Ginkgo biloba is considered to be a living fossil that can be used to understand the ancient evolutionary history of gymnosperms, but little attention has been given to the study of its population genetics, molecular phylogeography, and genetic resources assessment. Chloroplast simple sequence repeat (cpSSR) markers are powerful tools for genetic studies of plants. In this study, a total of 30 perfect cpSSRs of Ginkgo were identified and characterized, including di-, tri, tetra-, penta-, and hexanucleotide repeats.
Genetic diversity within Vicia faba L. is key to the genetic improvement of this important species. In this study, morphological traits and RAPD molecular markers were used to assess the levels of polymorphism across 12 Tunisian populations, three major and nine minor from different locations. Analysis of morphological traits indicated that the three major populations showed significant differences and the nine minor populations exhibited considerable variation for most traits. The grain yield of the Alia population could be increased by inoculation.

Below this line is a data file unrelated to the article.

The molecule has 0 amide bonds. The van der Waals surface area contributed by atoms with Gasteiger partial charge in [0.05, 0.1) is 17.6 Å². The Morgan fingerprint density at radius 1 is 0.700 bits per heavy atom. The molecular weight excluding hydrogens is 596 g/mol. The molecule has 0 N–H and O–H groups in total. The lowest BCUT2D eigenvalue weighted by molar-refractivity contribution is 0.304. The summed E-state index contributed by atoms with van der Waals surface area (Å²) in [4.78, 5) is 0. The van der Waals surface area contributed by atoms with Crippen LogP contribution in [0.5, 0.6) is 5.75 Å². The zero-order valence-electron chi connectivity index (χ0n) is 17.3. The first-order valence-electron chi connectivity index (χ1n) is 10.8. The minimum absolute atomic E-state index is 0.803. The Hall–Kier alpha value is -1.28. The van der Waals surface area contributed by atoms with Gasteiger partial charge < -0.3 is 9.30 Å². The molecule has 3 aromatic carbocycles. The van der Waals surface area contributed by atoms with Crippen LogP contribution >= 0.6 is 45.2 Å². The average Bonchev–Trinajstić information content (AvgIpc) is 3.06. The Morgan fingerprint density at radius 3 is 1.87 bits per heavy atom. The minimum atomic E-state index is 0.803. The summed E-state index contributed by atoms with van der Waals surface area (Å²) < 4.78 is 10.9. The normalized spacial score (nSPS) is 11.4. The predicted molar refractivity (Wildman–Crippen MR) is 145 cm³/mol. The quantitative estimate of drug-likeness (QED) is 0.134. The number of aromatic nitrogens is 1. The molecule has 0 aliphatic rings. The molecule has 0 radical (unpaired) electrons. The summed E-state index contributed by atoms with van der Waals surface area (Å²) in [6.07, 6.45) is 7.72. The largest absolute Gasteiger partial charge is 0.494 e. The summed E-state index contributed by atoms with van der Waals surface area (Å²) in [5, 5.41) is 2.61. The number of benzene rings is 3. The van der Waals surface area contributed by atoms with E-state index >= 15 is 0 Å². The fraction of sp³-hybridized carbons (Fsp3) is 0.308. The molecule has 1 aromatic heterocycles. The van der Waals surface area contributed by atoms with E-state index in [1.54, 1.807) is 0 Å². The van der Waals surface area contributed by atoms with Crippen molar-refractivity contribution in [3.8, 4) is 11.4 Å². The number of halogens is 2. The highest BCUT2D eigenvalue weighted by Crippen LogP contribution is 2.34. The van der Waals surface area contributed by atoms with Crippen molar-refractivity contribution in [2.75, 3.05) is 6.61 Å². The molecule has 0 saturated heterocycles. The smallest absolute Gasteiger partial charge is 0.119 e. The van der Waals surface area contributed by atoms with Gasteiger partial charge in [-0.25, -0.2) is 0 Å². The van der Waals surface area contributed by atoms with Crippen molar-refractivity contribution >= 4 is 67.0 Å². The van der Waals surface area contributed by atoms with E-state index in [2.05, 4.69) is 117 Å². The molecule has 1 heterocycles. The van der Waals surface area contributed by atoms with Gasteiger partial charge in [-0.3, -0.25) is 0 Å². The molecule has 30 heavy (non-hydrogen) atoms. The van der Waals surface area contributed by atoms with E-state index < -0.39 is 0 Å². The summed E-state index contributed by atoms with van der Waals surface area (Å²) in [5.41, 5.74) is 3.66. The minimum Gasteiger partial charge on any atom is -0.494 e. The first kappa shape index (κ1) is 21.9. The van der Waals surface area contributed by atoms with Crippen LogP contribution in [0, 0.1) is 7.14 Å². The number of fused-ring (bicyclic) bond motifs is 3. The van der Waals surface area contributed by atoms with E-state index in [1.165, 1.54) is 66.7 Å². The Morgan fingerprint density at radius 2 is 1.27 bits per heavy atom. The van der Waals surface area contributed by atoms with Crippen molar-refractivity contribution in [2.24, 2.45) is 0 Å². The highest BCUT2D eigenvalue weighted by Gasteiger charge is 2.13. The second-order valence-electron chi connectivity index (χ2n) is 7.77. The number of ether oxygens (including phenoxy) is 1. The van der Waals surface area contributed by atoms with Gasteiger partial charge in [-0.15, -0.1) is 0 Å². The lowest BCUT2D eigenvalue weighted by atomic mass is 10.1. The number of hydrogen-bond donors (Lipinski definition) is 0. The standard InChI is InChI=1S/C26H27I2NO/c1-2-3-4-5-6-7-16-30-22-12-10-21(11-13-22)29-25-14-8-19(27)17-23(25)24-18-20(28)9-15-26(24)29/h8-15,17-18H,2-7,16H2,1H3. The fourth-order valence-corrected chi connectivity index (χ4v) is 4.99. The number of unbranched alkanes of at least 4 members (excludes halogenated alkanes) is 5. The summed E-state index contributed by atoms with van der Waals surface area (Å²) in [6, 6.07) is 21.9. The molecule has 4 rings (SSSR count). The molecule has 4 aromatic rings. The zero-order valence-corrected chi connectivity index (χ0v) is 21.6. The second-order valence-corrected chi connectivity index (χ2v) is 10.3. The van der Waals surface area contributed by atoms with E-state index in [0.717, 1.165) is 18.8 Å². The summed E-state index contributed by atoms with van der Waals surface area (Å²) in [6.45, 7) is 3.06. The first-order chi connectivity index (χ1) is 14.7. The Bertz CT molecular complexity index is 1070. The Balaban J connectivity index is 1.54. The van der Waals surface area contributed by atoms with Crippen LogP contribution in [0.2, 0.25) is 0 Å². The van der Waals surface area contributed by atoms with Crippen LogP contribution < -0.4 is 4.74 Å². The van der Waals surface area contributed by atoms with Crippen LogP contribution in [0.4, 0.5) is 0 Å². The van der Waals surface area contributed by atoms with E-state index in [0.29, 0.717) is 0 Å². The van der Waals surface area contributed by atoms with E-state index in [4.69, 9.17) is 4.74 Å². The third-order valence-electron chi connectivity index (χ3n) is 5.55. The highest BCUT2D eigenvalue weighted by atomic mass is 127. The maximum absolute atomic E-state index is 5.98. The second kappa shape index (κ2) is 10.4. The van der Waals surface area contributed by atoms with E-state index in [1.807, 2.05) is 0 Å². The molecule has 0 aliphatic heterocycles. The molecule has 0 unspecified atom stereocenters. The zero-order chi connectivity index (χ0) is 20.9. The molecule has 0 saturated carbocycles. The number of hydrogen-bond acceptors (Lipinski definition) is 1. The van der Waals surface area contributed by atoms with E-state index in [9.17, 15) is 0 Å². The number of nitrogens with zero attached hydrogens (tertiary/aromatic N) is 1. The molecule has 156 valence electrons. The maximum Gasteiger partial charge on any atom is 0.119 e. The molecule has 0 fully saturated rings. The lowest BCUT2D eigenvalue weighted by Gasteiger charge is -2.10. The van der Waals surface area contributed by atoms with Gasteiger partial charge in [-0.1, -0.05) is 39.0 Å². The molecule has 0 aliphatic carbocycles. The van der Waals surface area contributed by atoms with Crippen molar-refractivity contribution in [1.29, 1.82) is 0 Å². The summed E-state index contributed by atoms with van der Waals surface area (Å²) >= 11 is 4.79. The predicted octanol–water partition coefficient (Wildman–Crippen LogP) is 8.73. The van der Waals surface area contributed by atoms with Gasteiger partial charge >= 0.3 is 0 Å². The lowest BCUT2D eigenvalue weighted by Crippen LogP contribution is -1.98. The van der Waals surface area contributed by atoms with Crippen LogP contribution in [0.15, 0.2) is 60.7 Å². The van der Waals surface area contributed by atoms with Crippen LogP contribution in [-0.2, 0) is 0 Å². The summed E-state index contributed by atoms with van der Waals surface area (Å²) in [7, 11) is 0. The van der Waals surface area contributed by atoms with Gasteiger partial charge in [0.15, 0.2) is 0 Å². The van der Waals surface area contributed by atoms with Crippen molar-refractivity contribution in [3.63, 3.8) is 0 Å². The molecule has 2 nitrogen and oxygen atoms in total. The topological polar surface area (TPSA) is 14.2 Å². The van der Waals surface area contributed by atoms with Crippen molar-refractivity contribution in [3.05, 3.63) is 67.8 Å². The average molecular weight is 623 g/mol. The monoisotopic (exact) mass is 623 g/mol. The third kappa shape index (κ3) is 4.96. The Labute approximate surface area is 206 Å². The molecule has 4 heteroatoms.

We examined the genetic diversity of 10 wild species (populations) and 55 varieties of tree peony using inter-primer binding site (iPBS) markers. From a total of 36 iPBS primers, 16 were selected based on polymorphic amplification. The number of bands amplified by each primer ranged from 9 to 19, with an average of 12.88 bands per primer. The length of bands ranged from 100 to 2000 bp, concentrated at 200 to 1800 bp. Sixteen primers amplified 206 bands in total, of which 173 bands were polymorphic with a polymorphism ratio of 83.98%.